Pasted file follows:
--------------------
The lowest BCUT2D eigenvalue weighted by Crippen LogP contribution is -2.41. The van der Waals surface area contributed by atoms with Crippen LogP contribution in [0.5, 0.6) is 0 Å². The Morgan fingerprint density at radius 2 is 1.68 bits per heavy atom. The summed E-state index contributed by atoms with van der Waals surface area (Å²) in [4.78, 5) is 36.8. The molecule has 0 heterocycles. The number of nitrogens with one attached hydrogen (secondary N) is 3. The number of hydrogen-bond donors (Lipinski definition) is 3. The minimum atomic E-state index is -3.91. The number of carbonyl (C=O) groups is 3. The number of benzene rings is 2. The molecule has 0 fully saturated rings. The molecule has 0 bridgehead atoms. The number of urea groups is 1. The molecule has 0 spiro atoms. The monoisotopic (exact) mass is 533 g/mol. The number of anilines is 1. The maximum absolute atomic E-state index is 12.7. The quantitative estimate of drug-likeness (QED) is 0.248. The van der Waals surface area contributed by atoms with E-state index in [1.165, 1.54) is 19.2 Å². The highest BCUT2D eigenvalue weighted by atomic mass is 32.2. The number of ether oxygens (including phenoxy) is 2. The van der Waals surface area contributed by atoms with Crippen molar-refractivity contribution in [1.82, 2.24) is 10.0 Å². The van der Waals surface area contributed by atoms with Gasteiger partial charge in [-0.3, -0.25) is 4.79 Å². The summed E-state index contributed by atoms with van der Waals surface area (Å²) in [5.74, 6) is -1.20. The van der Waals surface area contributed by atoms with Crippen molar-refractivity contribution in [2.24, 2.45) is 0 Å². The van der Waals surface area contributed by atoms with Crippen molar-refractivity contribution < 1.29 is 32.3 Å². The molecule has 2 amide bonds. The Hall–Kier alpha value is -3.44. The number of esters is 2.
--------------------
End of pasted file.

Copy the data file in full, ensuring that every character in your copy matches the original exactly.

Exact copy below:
The lowest BCUT2D eigenvalue weighted by Crippen LogP contribution is -2.41. The van der Waals surface area contributed by atoms with Crippen LogP contribution in [0.5, 0.6) is 0 Å². The Morgan fingerprint density at radius 2 is 1.68 bits per heavy atom. The summed E-state index contributed by atoms with van der Waals surface area (Å²) in [4.78, 5) is 36.8. The molecule has 0 heterocycles. The number of nitrogens with one attached hydrogen (secondary N) is 3. The number of hydrogen-bond donors (Lipinski definition) is 3. The minimum atomic E-state index is -3.91. The number of carbonyl (C=O) groups is 3. The number of benzene rings is 2. The molecule has 0 fully saturated rings. The molecule has 0 bridgehead atoms. The number of urea groups is 1. The molecule has 0 spiro atoms. The monoisotopic (exact) mass is 533 g/mol. The number of anilines is 1. The maximum absolute atomic E-state index is 12.7. The quantitative estimate of drug-likeness (QED) is 0.248. The van der Waals surface area contributed by atoms with E-state index in [1.165, 1.54) is 19.2 Å². The highest BCUT2D eigenvalue weighted by atomic mass is 32.2. The number of ether oxygens (including phenoxy) is 2. The van der Waals surface area contributed by atoms with Crippen molar-refractivity contribution in [1.82, 2.24) is 10.0 Å². The van der Waals surface area contributed by atoms with Gasteiger partial charge in [-0.3, -0.25) is 4.79 Å². The summed E-state index contributed by atoms with van der Waals surface area (Å²) in [5.74, 6) is -1.20. The van der Waals surface area contributed by atoms with Crippen molar-refractivity contribution in [2.24, 2.45) is 0 Å². The van der Waals surface area contributed by atoms with Crippen molar-refractivity contribution < 1.29 is 32.3 Å². The molecule has 2 amide bonds. The Hall–Kier alpha value is -3.44. The number of esters is 2.